Mexican author Florentino Solano (Metlatónoc, 1982) won the 2021 Indigenous Literature of the Americas Prize for his chronicle La danza de las balas, written in his native tongue Tu’un sávi, a variant of Mixteco, the fifth-most widely spoken indigenous language in Mexico. His text was chosen from among 33 works submitted, in a total of 27 languages from writers in Argentina, Guatemala, Mexico, and Peru.
The chronicle recounts an incursion by soldiers during a fiesta day in his hometown, located in the mountains of the southern state of Guerrero, and which reads as a denunciation of the current and historical abuses suffered by the region’s indigenous population at the hands of soldiers deployed in the area, a mountainous and marginalized region in which traditional agricultural activities co-exist with the cultivation of opium poppies and cannabis, and the production and trafficking of narcotics.
The state of Guerrero has a long history of violence and rebellion and is where, in the 1970s, an armed group calling itself the Party of the Poor emerged, founded by primary school teacher Lucio Cabañas, whose aim was to launch a socialist revolution in Mexico. The Mexican army pursued Cabañas and he was killed in a shootout in 1973. More recently, in 2014, 43 students from the Ayotzinapa teacher training college were disappeared and presumably murdered in a case that has still to be solved. Cabañas had studied at that same school in the 1950s.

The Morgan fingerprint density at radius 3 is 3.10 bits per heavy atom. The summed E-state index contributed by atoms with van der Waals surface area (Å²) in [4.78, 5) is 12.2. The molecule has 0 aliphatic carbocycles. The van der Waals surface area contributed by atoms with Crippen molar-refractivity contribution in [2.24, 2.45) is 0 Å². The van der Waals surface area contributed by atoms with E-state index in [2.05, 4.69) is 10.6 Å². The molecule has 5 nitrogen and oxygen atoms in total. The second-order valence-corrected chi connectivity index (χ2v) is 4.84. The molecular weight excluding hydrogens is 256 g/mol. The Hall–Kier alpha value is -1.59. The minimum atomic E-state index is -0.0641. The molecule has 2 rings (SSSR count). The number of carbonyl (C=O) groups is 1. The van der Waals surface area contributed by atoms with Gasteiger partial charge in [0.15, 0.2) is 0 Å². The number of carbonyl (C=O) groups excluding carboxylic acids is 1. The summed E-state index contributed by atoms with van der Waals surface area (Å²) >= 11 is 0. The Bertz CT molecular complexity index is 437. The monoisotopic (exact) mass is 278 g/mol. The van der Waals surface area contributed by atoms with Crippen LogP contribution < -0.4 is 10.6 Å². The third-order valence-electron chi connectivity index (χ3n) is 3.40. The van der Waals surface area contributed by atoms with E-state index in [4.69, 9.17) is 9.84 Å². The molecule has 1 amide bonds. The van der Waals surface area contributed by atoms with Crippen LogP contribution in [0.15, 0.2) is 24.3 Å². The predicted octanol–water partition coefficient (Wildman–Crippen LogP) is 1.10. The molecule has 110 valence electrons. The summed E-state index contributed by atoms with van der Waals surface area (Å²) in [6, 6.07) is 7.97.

Solano earns a living as an agricultural day laborer and currently lives in San Quintín, in Baja California state, where he migrated with his family in search of work, as many Mixteco people do, forced to seek better opportunities elsewhere, either in other regions of Mexico or across the border in the United States.
Solano is also a musician and translator, and his interest in translation stemmed from his desire to translate the lyrics of the traditional songs of his home region from Tu’un sávi into Spanish, so that the music could be appreciated in other parts of the country. He spoke to Latin American Literature Today about his work as a writer and translator, a promoter of cultural activities, and a mentor to other writers by organizing creative writing workshops, and of the responsibility implied by his winning the award, which comes with a $15,000 purse and will be awarded to Solano at the Guadalajara International Book Fair on December 3.
Adam Critchley: Tell me about your beginnings as a writer.